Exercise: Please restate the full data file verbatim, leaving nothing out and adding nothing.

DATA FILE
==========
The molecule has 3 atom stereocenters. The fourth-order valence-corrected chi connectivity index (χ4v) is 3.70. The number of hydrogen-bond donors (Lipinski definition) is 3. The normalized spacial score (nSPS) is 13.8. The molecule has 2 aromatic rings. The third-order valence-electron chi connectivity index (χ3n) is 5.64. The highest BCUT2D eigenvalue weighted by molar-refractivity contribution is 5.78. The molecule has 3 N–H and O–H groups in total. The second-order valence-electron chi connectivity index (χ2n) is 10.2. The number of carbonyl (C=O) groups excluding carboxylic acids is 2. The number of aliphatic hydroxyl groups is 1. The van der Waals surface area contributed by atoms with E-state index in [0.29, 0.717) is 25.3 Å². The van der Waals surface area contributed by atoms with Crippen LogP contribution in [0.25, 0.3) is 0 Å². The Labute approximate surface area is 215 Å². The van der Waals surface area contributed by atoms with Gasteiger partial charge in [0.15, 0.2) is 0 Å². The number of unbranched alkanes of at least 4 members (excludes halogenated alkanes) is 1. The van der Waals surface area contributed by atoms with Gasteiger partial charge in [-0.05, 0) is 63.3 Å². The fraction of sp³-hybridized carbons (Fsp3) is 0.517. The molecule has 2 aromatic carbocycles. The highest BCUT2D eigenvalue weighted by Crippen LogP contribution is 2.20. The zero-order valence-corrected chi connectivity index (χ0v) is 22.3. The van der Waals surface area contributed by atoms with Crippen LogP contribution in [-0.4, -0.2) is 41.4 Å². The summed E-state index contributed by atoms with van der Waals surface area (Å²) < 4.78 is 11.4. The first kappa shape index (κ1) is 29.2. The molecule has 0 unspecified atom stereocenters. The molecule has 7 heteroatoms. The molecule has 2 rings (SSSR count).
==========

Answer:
The molecule has 3 atom stereocenters. The fourth-order valence-corrected chi connectivity index (χ4v) is 3.70. The number of hydrogen-bond donors (Lipinski definition) is 3. The normalized spacial score (nSPS) is 13.8. The molecule has 2 aromatic rings. The third-order valence-electron chi connectivity index (χ3n) is 5.64. The highest BCUT2D eigenvalue weighted by molar-refractivity contribution is 5.78. The molecule has 3 N–H and O–H groups in total. The second-order valence-electron chi connectivity index (χ2n) is 10.2. The number of carbonyl (C=O) groups excluding carboxylic acids is 2. The number of aliphatic hydroxyl groups is 1. The van der Waals surface area contributed by atoms with E-state index in [0.29, 0.717) is 25.3 Å². The van der Waals surface area contributed by atoms with Crippen LogP contribution in [0.25, 0.3) is 0 Å². The Labute approximate surface area is 215 Å². The van der Waals surface area contributed by atoms with Gasteiger partial charge in [0.15, 0.2) is 0 Å². The number of unbranched alkanes of at least 4 members (excludes halogenated alkanes) is 1. The van der Waals surface area contributed by atoms with Gasteiger partial charge in [-0.05, 0) is 63.3 Å². The fraction of sp³-hybridized carbons (Fsp3) is 0.517. The molecule has 2 aromatic carbocycles. The highest BCUT2D eigenvalue weighted by Crippen LogP contribution is 2.20. The zero-order valence-corrected chi connectivity index (χ0v) is 22.3. The van der Waals surface area contributed by atoms with Crippen LogP contribution in [-0.4, -0.2) is 41.4 Å². The summed E-state index contributed by atoms with van der Waals surface area (Å²) < 4.78 is 11.4. The first kappa shape index (κ1) is 29.2. The molecule has 0 unspecified atom stereocenters. The molecule has 7 heteroatoms. The molecule has 2 rings (SSSR count).